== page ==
At the same time that the global economy needs to be decoupling development and environmental destruction, countries and donors need to be expanding access to voluntary comprehensive reproductive health services, including contraception and safe abortion. There are an estimated 218 million women in the developing world who have an unmet need for contraception. And here in the United States, where per capita consumption is among the highest in the world, 45% of pregnancies and 37% of births are unintended. If every woman was able to make her own childbearing decisions in accordance with her own beliefs and desires, fertility rates would decline and population growth would slow. This would facilitate poverty alleviation, women’s empowerment, and educational attainment (especially among girls), and would alleviate some of the pressures on the environment that rapid population growth exacerbates.
In their brief discussion of carrying capacity, the report’s authors state that even with today’s population, the earth couldn’t support everyone consuming at the levels observed in high-income countries. The authors support “greatly increased efforts towards decoupling economic growth from adverse environmental impacts” in order to reduce the ecological footprint of high-income people and make room for the increased consumption among low-income people.
The number of people that the Earth can support depends to an important degree on how carefully the planet’s resources are managed and how equitably they are shared. However, it has become clear that the planet could not sustainably support even its current population if everyone had levels of consumption similar to those found in today’s high-income countries, relying on today’s technologies. The level of development and well-being in many high-income countries today has been achieved largely through highly resource-intensive patterns of consumption and production, which are not sustainable or replicable in other parts of the world (UNEP, 2016). (pp. 96)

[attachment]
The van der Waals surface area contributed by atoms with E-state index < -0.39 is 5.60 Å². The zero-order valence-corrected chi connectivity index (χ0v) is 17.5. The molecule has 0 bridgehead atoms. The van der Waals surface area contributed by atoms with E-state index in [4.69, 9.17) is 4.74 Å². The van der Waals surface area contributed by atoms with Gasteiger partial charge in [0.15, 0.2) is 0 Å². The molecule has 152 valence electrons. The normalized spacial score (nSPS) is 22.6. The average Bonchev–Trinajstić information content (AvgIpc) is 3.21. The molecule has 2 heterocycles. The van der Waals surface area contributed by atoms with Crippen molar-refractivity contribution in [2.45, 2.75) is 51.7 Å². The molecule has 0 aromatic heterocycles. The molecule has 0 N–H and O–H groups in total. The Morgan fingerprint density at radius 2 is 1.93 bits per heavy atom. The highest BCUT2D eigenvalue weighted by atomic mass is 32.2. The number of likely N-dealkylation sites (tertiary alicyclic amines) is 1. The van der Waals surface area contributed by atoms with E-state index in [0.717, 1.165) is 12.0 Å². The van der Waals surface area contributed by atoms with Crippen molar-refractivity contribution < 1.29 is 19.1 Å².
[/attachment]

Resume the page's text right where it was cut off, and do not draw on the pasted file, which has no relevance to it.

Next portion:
The report’s authors clearly outline the most impactful ways high-fertility countries could slow their population growth through policies and programs that respect human rights, improve gender equality, and respond to existing needs:
Stronger efforts to reduce the unmet need for family planning, to raise the minimum legal age at marriage, to integrate family planning and safe motherhood programs into primary health care and to improve female education and employment opportunities could help ensure a more rapid fertility decline in low-income countries with rapidly growing populations and thus accelerate their progression into the period of the demographic dividend, during which an increased concentration of population in the working ages is conducive to more rapid economic growth. (pp. 100)
After all, “Continuing rapid population growth is partly the result of a failure to ensure that all people, everywhere, have the knowledge, ability and means to determine whether and when to have children.” (pp. 21)
Download the Global Population Growth and Sustainable Development report, policy brief, and key messages on the UN Population Division website.
 Disclosure: A member of our Board of Directors, Mary Beth Weinberger, a consultant to the Population Division, helped prepare and review the report for publication.